Israeli-Palestinian dispute over BDS breaks out on Sproul Plaza

Jennifer Tanji/Staff

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More than 200 protesters held signs, waved flags and exchanged heated words Tuesday on Upper Sproul Plaza as multiple student groups, Bay Area residents and interested bystanders protested on both sides of the ongoing conflict between Israel and Palestine, addressing the boycott, divestment and sanctions movement directed at Israel.

The second annual International Day of Action on University Campuses for Palestine — co-sponsored by the campus Muslim Student Association, or MSA, and Students for Justice in Palestine — advocated Palestinian self-determination through BDS and sought to generate awareness of the conflict. Pro-Israel groups organized a simultaneous counter-protest in response.

“(The purpose) is to bring awareness of the issue of the occupation in Palestine, to gather everyone to take a stand, because we’ve become numb to statistics,” said MSA president and former Daily Californian staff writer Tahmina Achekzai.

Various campus pro-Israel groups, including Tikvah and Bears for Israel, were present at the event. A core group of about 40 members expressed discontent with the BDS movement, including an academic boycott, which they believe is discriminatory.

The pro-Israeli members carried — and in some cases donned — Israeli flags and held up signs that denounced the divestment from Israel as well as the recent violent outbreaks that have flared up in the conflict.

“Zionism has been turned into something that is a bad word,” said Becca Berman, president of Bears for Israel.

The Palestinian protest featured a lineup of speakers, including prominent Israeli BDS activist Ronnie Barkan, Palestinian student and activist Amir Toumie and UC Berkeley lecturer Hatem Bazian.

The speeches were punctuated with chants led by MSA member Unis Barakat, who emphatically exclaimed, “No justice, no peace,” “Free, free, Palestine” and “End the occupation now” as protesters held up signs and the Palestinian flag.

But some of the group’s chants — including “Intifada, intifada, we support the intifada” — proved extremely divisive among pro-Palestine and pro-Israel protesters.

Berman said that while “intifada” literally means “uprising” or “to shake off,” the word cannot be taken out of its historical context and connotative meaning, which refers to the First and Second Intifadas of 1987 and 2000, respectively, that left thousands dead on each side.

“It’s incitement,” said Michaela Fried, president of Tikvah, in response to the chant. “I agree it’s a movement for Palestinian nationalism, but it implies violence (in this situation).”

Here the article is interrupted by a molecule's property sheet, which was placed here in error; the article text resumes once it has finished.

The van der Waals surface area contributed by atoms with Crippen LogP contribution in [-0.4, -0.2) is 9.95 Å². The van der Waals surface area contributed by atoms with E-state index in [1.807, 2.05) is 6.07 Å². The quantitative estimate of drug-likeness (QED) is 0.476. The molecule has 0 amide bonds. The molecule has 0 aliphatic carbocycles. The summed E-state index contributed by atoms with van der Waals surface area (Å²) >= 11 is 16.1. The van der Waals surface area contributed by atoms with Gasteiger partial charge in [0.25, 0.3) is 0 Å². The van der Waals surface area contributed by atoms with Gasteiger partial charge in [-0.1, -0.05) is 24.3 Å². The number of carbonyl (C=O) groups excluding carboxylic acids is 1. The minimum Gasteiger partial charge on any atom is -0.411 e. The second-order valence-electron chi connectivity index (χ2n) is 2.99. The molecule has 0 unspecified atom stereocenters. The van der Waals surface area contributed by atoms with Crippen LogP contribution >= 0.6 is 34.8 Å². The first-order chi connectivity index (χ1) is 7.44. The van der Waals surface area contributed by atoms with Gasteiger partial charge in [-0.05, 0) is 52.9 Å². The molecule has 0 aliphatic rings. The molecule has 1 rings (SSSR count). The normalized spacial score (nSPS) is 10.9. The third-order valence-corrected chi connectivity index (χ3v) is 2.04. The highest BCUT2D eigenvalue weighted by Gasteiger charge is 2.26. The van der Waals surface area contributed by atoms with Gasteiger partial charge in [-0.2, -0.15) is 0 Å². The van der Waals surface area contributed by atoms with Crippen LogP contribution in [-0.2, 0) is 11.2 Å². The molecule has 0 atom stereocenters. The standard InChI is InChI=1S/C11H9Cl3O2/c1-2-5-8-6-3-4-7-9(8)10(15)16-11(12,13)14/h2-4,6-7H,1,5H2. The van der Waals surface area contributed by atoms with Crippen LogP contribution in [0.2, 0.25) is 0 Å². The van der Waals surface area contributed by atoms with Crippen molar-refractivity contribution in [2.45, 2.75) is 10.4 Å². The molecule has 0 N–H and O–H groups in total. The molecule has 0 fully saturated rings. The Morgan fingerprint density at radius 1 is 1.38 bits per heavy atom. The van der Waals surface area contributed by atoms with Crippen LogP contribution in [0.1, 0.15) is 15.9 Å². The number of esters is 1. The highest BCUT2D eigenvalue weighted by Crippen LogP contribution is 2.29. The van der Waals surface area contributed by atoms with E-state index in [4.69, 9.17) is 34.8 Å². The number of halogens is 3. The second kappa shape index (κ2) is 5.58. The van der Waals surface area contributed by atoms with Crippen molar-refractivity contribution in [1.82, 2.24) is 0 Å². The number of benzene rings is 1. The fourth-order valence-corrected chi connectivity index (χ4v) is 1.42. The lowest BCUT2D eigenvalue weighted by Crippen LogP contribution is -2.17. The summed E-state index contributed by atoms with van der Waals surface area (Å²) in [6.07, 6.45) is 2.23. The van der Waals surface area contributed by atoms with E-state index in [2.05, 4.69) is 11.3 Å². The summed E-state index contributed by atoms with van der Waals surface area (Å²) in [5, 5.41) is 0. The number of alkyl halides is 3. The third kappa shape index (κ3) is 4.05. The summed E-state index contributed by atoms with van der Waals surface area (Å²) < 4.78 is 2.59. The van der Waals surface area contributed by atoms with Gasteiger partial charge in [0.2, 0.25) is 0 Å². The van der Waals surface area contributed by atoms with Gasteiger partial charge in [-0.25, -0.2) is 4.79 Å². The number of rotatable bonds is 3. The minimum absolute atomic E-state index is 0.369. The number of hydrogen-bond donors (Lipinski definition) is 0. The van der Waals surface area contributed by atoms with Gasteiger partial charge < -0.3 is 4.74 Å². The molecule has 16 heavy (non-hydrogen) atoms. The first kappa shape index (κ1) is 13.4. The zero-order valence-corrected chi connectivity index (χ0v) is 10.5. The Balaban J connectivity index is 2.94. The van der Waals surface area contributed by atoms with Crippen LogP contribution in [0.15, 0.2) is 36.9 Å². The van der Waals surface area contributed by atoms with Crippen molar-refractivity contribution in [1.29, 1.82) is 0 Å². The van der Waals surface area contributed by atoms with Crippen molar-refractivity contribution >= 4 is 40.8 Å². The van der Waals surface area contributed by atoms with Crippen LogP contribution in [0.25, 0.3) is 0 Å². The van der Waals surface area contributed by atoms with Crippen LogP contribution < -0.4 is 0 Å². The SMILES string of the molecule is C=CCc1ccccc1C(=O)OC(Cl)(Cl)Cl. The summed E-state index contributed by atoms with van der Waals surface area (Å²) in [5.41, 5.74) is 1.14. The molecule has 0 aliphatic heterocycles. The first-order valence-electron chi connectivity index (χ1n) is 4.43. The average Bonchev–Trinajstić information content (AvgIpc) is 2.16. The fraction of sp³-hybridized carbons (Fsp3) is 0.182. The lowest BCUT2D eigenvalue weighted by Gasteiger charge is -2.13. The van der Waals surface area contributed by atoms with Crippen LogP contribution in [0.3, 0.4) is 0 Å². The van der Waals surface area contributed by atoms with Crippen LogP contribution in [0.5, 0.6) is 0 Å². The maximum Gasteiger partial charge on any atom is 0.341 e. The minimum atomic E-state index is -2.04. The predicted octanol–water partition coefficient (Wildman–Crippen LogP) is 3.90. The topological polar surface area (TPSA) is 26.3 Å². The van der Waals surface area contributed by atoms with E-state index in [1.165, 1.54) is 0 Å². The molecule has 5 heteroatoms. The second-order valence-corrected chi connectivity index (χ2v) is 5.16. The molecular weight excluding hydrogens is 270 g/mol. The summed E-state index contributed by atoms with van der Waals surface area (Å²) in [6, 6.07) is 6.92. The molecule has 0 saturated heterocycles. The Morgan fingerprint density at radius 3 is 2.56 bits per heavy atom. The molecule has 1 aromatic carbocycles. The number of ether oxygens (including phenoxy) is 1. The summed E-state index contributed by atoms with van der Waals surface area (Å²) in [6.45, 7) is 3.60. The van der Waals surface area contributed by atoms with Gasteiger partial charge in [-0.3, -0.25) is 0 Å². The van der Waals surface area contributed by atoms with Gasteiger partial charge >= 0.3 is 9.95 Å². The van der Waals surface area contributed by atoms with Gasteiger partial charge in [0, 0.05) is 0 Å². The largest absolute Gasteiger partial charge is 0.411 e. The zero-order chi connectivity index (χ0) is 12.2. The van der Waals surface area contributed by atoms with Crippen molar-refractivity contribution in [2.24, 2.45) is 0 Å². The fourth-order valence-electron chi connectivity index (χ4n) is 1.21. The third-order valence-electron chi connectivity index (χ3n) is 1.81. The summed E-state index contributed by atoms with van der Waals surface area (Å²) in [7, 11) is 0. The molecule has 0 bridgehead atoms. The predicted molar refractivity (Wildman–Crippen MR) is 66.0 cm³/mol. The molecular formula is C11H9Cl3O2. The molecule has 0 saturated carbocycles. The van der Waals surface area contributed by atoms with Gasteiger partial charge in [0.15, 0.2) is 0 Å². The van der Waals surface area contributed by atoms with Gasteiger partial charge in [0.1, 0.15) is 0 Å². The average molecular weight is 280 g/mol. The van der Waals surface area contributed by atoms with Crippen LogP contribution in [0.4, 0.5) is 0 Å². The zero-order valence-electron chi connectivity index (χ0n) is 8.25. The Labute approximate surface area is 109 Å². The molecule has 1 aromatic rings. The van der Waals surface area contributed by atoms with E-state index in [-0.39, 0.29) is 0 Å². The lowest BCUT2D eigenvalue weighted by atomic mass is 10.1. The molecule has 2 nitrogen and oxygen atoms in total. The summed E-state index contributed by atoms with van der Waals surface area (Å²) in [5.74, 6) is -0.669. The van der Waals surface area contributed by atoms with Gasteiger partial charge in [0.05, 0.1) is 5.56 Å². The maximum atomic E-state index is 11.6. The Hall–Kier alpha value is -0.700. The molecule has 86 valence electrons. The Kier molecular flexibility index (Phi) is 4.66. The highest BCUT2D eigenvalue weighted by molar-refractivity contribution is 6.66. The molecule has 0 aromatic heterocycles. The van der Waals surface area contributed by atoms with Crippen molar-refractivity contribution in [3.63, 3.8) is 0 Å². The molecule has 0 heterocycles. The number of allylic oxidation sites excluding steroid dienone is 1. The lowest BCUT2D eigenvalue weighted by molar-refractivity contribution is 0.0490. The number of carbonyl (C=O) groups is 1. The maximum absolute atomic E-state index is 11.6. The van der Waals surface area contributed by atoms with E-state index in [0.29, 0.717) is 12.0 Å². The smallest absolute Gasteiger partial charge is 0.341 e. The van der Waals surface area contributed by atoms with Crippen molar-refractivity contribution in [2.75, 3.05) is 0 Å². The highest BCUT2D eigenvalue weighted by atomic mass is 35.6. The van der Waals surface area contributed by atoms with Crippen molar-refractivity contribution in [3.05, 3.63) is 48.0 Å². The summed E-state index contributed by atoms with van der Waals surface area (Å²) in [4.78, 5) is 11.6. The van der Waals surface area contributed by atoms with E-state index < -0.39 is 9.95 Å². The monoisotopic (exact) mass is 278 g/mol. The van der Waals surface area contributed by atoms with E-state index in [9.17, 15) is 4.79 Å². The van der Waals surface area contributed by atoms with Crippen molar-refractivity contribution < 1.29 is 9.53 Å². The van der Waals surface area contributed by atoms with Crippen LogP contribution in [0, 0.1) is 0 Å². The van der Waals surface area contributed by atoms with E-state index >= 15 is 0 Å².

SJP and MSA acknowledged the literal definition of “intifada” — uprising and the changing of the status quo — but added that the word is used in response to violence and as the rallying call for equality, justice and liberation of Palestine.

“It’s not about starting violence — it’s about resisting structural violence,” said David McCleary, a campus graduate student and member of SJP. “As long as there is an occupation, there will be violence, and the only way to end occupation is BDS.”

Tensions rose throughout the protest as both sides sought to express their points of view. One pro-Israel protester pushed back when he was confronted by an older member of the crowd who tried to seize his poster and flag after a contentious verbal exchange.

“Pro-Israel shouldn’t mean anti-Palestine, and pro-Palestine shouldn’t mean anti-Israel,” Berman said. “It’s very sad when people on Sproul present it as a black-and-white issue.”

Numerous SJP members mentioned their struggles with being politically active, including not being able to provide their names because of the difficulty it presents when returning to Palestine and the possibility of not being able to return at all.

McCleary described how past harassment and targeting through social media, mail and phone calls by individuals who do not agree has created a “culture of fear” among SJP and affiliated members.

Mikey Geisinger, a UC Berkeley student and observer of the protest, was interested in both sides of the conflict.

“I just wanted to hear what both sides had to say,” he said.

Contact Alok Narahari at [email protected].